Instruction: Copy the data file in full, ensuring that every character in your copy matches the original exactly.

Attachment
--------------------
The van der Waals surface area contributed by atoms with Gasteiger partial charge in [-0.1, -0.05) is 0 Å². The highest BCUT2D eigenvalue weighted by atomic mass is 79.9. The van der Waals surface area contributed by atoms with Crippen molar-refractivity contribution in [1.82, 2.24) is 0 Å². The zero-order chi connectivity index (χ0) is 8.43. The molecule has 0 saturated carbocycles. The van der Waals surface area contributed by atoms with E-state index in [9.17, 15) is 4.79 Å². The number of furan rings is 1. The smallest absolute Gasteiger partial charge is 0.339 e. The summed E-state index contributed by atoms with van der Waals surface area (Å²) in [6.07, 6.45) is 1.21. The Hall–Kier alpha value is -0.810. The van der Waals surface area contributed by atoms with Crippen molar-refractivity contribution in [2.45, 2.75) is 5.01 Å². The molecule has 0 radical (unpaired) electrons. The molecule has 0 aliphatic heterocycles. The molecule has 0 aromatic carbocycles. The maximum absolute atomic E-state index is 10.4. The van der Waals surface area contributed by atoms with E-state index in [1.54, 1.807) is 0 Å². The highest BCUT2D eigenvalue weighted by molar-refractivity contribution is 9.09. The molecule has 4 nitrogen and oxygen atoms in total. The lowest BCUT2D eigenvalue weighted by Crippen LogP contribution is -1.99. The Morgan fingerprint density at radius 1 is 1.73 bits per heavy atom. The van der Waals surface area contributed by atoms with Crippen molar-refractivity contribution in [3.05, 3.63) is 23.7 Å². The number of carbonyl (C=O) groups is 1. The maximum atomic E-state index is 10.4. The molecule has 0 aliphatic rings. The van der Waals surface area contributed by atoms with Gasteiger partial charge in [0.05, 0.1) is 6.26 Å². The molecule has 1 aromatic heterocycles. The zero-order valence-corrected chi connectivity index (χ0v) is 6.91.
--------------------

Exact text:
The van der Waals surface area contributed by atoms with Gasteiger partial charge in [-0.1, -0.05) is 0 Å². The highest BCUT2D eigenvalue weighted by atomic mass is 79.9. The van der Waals surface area contributed by atoms with Crippen molar-refractivity contribution in [1.82, 2.24) is 0 Å². The zero-order chi connectivity index (χ0) is 8.43. The molecule has 0 saturated carbocycles. The van der Waals surface area contributed by atoms with E-state index in [9.17, 15) is 4.79 Å². The number of furan rings is 1. The smallest absolute Gasteiger partial charge is 0.339 e. The summed E-state index contributed by atoms with van der Waals surface area (Å²) in [6.07, 6.45) is 1.21. The Hall–Kier alpha value is -0.810. The van der Waals surface area contributed by atoms with Crippen molar-refractivity contribution in [2.45, 2.75) is 5.01 Å². The molecule has 0 radical (unpaired) electrons. The molecule has 0 aliphatic heterocycles. The molecule has 0 aromatic carbocycles. The maximum absolute atomic E-state index is 10.4. The van der Waals surface area contributed by atoms with E-state index in [1.54, 1.807) is 0 Å². The highest BCUT2D eigenvalue weighted by molar-refractivity contribution is 9.09. The molecule has 4 nitrogen and oxygen atoms in total. The lowest BCUT2D eigenvalue weighted by Crippen LogP contribution is -1.99. The Morgan fingerprint density at radius 1 is 1.73 bits per heavy atom. The van der Waals surface area contributed by atoms with Crippen molar-refractivity contribution in [3.05, 3.63) is 23.7 Å². The number of carbonyl (C=O) groups is 1. The maximum atomic E-state index is 10.4. The molecule has 0 aliphatic rings. The van der Waals surface area contributed by atoms with Gasteiger partial charge in [0.05, 0.1) is 6.26 Å². The molecule has 1 aromatic heterocycles. The zero-order valence-corrected chi connectivity index (χ0v) is 6.91.